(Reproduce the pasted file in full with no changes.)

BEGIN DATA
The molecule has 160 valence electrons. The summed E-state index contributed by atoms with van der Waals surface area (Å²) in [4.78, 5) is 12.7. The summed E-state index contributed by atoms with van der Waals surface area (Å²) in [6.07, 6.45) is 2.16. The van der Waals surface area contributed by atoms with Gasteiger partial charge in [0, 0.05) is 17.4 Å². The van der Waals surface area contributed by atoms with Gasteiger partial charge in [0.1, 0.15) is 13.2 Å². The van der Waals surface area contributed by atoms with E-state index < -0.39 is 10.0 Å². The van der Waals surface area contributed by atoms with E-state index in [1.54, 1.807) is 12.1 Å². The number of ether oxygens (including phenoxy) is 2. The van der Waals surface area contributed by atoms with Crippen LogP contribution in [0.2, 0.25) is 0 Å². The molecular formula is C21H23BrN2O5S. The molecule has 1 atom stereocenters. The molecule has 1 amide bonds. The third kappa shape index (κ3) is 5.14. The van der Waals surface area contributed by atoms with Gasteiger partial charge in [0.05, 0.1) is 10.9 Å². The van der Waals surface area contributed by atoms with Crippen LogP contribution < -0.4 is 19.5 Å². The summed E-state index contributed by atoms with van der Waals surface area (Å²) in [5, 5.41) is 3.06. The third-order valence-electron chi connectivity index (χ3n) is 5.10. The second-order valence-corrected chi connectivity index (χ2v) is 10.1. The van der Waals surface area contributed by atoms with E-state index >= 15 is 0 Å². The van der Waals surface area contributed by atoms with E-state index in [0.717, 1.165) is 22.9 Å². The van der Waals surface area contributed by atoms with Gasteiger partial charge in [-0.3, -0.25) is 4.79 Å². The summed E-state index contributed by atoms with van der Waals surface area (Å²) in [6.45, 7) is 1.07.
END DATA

The molecule has 160 valence electrons. The summed E-state index contributed by atoms with van der Waals surface area (Å²) in [4.78, 5) is 12.7. The summed E-state index contributed by atoms with van der Waals surface area (Å²) in [6.07, 6.45) is 2.16. The van der Waals surface area contributed by atoms with Gasteiger partial charge in [0, 0.05) is 17.4 Å². The van der Waals surface area contributed by atoms with Gasteiger partial charge in [0.1, 0.15) is 13.2 Å². The van der Waals surface area contributed by atoms with E-state index < -0.39 is 10.0 Å². The van der Waals surface area contributed by atoms with E-state index in [1.54, 1.807) is 12.1 Å². The number of ether oxygens (including phenoxy) is 2. The van der Waals surface area contributed by atoms with Crippen LogP contribution in [0.2, 0.25) is 0 Å². The molecular formula is C21H23BrN2O5S. The molecule has 1 atom stereocenters. The molecule has 1 amide bonds. The third kappa shape index (κ3) is 5.14. The van der Waals surface area contributed by atoms with Gasteiger partial charge in [0.05, 0.1) is 10.9 Å². The van der Waals surface area contributed by atoms with Crippen LogP contribution < -0.4 is 19.5 Å². The summed E-state index contributed by atoms with van der Waals surface area (Å²) in [5, 5.41) is 3.06. The third-order valence-electron chi connectivity index (χ3n) is 5.10. The second-order valence-corrected chi connectivity index (χ2v) is 10.1. The van der Waals surface area contributed by atoms with E-state index >= 15 is 0 Å². The van der Waals surface area contributed by atoms with E-state index in [0.717, 1.165) is 22.9 Å². The van der Waals surface area contributed by atoms with Gasteiger partial charge in [-0.3, -0.25) is 4.79 Å². The summed E-state index contributed by atoms with van der Waals surface area (Å²) in [6.45, 7) is 1.07.